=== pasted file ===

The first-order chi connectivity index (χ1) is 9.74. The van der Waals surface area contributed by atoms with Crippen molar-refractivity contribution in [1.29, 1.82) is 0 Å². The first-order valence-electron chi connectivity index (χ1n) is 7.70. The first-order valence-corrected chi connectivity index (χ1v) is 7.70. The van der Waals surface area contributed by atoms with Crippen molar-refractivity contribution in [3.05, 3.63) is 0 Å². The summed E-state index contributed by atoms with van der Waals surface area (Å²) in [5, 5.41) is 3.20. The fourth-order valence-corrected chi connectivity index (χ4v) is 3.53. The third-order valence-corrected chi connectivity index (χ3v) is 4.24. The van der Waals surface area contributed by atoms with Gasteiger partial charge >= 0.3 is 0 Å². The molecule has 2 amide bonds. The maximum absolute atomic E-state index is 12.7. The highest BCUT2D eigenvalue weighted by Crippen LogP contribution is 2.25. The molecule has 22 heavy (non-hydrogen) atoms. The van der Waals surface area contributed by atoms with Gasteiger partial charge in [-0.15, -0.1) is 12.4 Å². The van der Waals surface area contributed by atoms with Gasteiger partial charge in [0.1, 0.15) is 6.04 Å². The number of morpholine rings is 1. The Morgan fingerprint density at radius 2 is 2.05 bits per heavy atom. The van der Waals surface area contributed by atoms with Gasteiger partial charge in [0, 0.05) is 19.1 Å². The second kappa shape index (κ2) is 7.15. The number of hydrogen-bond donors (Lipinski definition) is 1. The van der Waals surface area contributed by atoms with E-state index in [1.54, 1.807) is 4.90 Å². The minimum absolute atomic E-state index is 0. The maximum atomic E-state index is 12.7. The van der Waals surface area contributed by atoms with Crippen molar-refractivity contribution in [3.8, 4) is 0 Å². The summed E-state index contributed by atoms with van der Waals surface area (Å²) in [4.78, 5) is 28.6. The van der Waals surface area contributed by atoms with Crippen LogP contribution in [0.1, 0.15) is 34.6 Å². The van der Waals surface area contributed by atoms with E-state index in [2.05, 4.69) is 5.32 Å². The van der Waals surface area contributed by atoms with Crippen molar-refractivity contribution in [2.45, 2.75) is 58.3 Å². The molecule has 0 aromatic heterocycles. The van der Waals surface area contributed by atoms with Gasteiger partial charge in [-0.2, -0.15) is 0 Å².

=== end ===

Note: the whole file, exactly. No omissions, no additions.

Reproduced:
The first-order chi connectivity index (χ1) is 9.74. The van der Waals surface area contributed by atoms with Crippen molar-refractivity contribution in [1.29, 1.82) is 0 Å². The first-order valence-electron chi connectivity index (χ1n) is 7.70. The first-order valence-corrected chi connectivity index (χ1v) is 7.70. The van der Waals surface area contributed by atoms with Crippen molar-refractivity contribution in [3.05, 3.63) is 0 Å². The summed E-state index contributed by atoms with van der Waals surface area (Å²) in [5, 5.41) is 3.20. The fourth-order valence-corrected chi connectivity index (χ4v) is 3.53. The third-order valence-corrected chi connectivity index (χ3v) is 4.24. The van der Waals surface area contributed by atoms with Gasteiger partial charge >= 0.3 is 0 Å². The molecule has 2 amide bonds. The maximum absolute atomic E-state index is 12.7. The highest BCUT2D eigenvalue weighted by Crippen LogP contribution is 2.25. The molecule has 22 heavy (non-hydrogen) atoms. The van der Waals surface area contributed by atoms with Gasteiger partial charge in [-0.15, -0.1) is 12.4 Å². The van der Waals surface area contributed by atoms with Gasteiger partial charge in [0.1, 0.15) is 6.04 Å². The number of morpholine rings is 1. The Morgan fingerprint density at radius 2 is 2.05 bits per heavy atom. The van der Waals surface area contributed by atoms with Gasteiger partial charge in [0, 0.05) is 19.1 Å². The second kappa shape index (κ2) is 7.15. The number of hydrogen-bond donors (Lipinski definition) is 1. The van der Waals surface area contributed by atoms with E-state index in [1.54, 1.807) is 4.90 Å². The minimum absolute atomic E-state index is 0. The maximum atomic E-state index is 12.7. The van der Waals surface area contributed by atoms with Crippen molar-refractivity contribution in [3.8, 4) is 0 Å². The summed E-state index contributed by atoms with van der Waals surface area (Å²) in [4.78, 5) is 28.6. The van der Waals surface area contributed by atoms with Crippen LogP contribution in [0.1, 0.15) is 34.6 Å². The van der Waals surface area contributed by atoms with E-state index in [2.05, 4.69) is 5.32 Å². The van der Waals surface area contributed by atoms with Crippen molar-refractivity contribution in [2.45, 2.75) is 58.3 Å². The molecule has 0 aromatic heterocycles. The van der Waals surface area contributed by atoms with Gasteiger partial charge in [-0.2, -0.15) is 0 Å².